barefoot doctor

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barefoot doctor

n.
A lay health care worker, especially in rural China, trained to perform tasks such as providing first aid, assisting in childbirth, and dispensing drugs.

barefoot doctor

n
(Medicine) (esp in developing countries) a worker trained as a medical auxiliary in a rural area who dispenses medicine, gives first aid, assists at childbirth, etc
[C20: translation of Chinese chijiao yisheng, officially translated as primary health worker]

bare′foot doc′tor


n.
(in China) a layperson trained to provide a number of basic health-care services, esp. in rural areas.
[1965–70]
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References in periodicals archive ?
In fact, barefoot doctors were farmers who worked without shoes in the rice paddies and treated villagers' basic ailments the best they could.
The nearest barefoot doctor was three miles away, in my eldest sister's village.
The negative effects of destroying medical education and shipping a third of the professors to the countryside to do farm labor were acknowledged, but there was generally favorable treatment of the barefoot doctors and the overall effect of Communism.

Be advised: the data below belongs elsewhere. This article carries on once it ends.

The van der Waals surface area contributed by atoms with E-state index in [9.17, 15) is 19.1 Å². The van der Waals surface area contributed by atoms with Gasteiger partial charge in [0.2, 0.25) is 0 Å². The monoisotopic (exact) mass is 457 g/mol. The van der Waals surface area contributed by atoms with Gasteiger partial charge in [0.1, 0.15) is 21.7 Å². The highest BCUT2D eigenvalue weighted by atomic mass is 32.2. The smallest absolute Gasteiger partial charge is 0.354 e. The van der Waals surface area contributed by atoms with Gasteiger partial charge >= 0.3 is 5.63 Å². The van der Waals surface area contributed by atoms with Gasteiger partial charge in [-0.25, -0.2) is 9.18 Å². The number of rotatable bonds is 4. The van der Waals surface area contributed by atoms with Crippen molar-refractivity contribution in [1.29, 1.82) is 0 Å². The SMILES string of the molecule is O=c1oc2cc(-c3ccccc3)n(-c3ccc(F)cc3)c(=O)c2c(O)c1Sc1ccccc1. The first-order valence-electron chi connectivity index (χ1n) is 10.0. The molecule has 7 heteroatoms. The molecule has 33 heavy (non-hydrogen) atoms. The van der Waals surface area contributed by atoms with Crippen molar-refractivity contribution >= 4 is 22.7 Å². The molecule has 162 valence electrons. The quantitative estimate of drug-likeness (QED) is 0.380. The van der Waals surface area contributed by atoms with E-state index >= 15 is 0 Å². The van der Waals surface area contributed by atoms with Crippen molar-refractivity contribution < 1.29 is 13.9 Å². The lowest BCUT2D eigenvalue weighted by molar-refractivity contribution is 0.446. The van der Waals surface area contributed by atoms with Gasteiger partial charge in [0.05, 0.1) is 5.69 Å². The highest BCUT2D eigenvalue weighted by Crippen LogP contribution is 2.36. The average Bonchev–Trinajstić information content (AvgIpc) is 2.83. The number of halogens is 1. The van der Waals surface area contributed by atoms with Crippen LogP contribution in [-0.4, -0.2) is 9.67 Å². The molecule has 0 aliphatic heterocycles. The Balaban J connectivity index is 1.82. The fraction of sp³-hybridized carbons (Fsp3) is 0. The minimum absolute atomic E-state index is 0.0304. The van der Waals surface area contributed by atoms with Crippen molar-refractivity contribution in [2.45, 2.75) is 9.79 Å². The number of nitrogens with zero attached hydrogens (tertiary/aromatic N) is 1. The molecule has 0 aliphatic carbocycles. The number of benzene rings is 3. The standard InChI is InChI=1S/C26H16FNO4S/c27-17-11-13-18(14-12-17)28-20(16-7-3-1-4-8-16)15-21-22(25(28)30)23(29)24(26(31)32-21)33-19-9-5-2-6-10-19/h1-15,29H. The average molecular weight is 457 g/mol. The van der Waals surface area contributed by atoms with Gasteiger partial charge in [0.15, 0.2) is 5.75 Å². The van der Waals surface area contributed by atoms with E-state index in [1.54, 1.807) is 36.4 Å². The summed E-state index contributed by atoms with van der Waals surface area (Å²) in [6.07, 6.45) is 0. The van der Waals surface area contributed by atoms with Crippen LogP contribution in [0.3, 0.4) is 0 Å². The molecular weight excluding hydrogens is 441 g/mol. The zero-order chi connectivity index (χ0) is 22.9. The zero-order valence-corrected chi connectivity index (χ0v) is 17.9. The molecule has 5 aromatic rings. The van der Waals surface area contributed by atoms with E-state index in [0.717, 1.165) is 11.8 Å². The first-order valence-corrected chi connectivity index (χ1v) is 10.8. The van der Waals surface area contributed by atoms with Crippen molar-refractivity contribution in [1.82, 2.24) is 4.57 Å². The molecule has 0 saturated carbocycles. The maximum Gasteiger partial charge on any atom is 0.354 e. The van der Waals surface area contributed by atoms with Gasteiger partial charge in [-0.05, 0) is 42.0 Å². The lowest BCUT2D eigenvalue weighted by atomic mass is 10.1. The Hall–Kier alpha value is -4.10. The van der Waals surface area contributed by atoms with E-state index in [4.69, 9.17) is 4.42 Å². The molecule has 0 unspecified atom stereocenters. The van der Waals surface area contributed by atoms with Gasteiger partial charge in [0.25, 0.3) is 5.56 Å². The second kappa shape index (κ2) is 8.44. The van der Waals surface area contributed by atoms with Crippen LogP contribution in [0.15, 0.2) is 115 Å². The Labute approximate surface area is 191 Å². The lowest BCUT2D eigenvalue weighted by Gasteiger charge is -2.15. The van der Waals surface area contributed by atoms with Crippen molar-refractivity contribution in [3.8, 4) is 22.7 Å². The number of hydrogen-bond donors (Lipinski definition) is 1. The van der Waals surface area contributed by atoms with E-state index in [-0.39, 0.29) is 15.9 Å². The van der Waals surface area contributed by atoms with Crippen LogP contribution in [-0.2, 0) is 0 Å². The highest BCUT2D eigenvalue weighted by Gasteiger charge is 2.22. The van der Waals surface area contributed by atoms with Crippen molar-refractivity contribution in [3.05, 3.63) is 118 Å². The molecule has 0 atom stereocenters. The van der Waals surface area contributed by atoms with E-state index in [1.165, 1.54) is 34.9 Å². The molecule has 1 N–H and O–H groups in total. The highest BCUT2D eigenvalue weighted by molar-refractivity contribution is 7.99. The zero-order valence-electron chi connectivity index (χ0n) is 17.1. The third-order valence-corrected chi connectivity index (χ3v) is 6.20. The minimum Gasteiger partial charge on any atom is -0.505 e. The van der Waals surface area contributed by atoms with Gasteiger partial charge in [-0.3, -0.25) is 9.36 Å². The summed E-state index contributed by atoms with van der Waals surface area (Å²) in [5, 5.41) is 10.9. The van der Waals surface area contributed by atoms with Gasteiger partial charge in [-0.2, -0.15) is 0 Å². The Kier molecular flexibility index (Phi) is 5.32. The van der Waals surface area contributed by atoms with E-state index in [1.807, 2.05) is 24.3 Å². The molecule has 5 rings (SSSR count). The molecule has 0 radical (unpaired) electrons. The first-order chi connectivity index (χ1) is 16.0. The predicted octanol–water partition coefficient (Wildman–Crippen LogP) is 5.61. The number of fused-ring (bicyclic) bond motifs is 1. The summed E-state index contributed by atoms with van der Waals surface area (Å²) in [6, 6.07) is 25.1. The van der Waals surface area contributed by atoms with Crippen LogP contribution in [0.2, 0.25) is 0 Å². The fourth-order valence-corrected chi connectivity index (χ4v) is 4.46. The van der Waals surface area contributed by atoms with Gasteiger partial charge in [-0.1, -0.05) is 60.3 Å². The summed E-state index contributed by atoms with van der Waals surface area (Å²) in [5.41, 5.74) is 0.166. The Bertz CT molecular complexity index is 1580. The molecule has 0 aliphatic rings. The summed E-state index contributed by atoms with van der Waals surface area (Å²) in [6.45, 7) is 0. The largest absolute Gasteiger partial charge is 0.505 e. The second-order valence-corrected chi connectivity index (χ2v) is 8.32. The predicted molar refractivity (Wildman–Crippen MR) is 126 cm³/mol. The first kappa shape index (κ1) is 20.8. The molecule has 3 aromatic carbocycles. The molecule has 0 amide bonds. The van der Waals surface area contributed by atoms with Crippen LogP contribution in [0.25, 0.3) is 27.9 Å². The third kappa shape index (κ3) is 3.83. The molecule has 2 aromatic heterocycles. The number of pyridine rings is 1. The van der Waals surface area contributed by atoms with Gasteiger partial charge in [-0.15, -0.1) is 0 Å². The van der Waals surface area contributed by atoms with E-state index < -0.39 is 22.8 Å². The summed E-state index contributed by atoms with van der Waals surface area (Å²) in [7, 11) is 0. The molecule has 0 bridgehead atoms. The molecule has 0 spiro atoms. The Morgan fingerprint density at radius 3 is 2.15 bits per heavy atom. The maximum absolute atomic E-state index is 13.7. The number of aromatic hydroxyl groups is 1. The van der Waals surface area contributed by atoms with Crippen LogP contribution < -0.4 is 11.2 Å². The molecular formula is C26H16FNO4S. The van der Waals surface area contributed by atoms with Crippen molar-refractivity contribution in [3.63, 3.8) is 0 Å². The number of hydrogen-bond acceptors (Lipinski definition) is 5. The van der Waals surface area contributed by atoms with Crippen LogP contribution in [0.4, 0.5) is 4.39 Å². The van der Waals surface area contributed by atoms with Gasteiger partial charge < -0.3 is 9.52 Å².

It is for this reason that OHO originally traded and was incorporated under the company name of 'The Barefoot Doctors Project'.
Riding on the international recognition of the success of the Barefoot Doctors model, the Chinese delegate to the WHO suggested an international conference to discuss the issue.
Barefoot doctors or super speciaists, cash-free healthcare or private providers charging fat fees, a focus on lifestyle diseases or malaria and TB, obesity or malnutrition, primary care or top-class medical tourism -- our health system is constantly confronting these contradictory choices.
China's Cooperative Medical System during the Cold War era ensured that even rural farmers had some access to healthcare, even if it came from barefoot doctors who were community experts in Western and traditional forms of medicine.
The barefoot doctor system would not survive the turbulent years of economic reform.
Jan and I accompanied Daniel and his family to visit our barefoot doctors in Putao in January 1998.
His name may come from the days of ancient China, when barefoot doctors travelled from village to village healing, but he is a modern man.
The barefoot doctors made sure study participants took their vitamins and noted when someone developed cancer or died, whatever the cause.
It showcases the barefoot doctors program, which trained over one million young people to treat the common ailments of residents of rural China in the 1960s and 1970s.